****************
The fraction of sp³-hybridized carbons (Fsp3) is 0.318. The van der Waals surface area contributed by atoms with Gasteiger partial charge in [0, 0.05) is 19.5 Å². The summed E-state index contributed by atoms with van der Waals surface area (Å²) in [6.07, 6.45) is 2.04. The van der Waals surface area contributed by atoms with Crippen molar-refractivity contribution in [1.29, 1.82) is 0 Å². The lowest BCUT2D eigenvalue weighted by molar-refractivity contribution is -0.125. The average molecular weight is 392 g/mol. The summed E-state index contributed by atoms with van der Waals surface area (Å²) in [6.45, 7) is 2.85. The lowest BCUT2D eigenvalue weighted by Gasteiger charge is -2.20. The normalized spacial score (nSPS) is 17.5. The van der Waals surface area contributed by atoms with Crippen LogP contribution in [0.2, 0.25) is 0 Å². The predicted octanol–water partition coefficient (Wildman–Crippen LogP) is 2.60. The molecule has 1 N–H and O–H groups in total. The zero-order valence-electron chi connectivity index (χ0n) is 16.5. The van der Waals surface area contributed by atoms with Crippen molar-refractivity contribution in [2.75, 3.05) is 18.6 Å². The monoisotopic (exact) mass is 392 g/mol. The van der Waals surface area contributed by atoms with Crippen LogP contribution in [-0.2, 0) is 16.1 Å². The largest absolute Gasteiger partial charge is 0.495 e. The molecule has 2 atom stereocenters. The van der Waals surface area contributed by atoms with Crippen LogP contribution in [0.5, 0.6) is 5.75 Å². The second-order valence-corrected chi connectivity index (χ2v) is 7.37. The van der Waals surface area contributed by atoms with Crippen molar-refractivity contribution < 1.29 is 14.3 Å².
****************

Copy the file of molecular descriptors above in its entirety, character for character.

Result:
The fraction of sp³-hybridized carbons (Fsp3) is 0.318. The van der Waals surface area contributed by atoms with Gasteiger partial charge in [0, 0.05) is 19.5 Å². The summed E-state index contributed by atoms with van der Waals surface area (Å²) in [6.07, 6.45) is 2.04. The van der Waals surface area contributed by atoms with Crippen molar-refractivity contribution in [1.29, 1.82) is 0 Å². The lowest BCUT2D eigenvalue weighted by molar-refractivity contribution is -0.125. The average molecular weight is 392 g/mol. The summed E-state index contributed by atoms with van der Waals surface area (Å²) in [6.45, 7) is 2.85. The lowest BCUT2D eigenvalue weighted by Gasteiger charge is -2.20. The normalized spacial score (nSPS) is 17.5. The van der Waals surface area contributed by atoms with Crippen LogP contribution in [0.2, 0.25) is 0 Å². The predicted octanol–water partition coefficient (Wildman–Crippen LogP) is 2.60. The molecule has 1 N–H and O–H groups in total. The zero-order valence-electron chi connectivity index (χ0n) is 16.5. The van der Waals surface area contributed by atoms with Crippen molar-refractivity contribution in [2.75, 3.05) is 18.6 Å². The monoisotopic (exact) mass is 392 g/mol. The van der Waals surface area contributed by atoms with Crippen LogP contribution in [-0.2, 0) is 16.1 Å². The largest absolute Gasteiger partial charge is 0.495 e. The molecule has 2 atom stereocenters. The van der Waals surface area contributed by atoms with Crippen LogP contribution in [0.5, 0.6) is 5.75 Å². The second-order valence-corrected chi connectivity index (χ2v) is 7.37. The van der Waals surface area contributed by atoms with Crippen molar-refractivity contribution < 1.29 is 14.3 Å².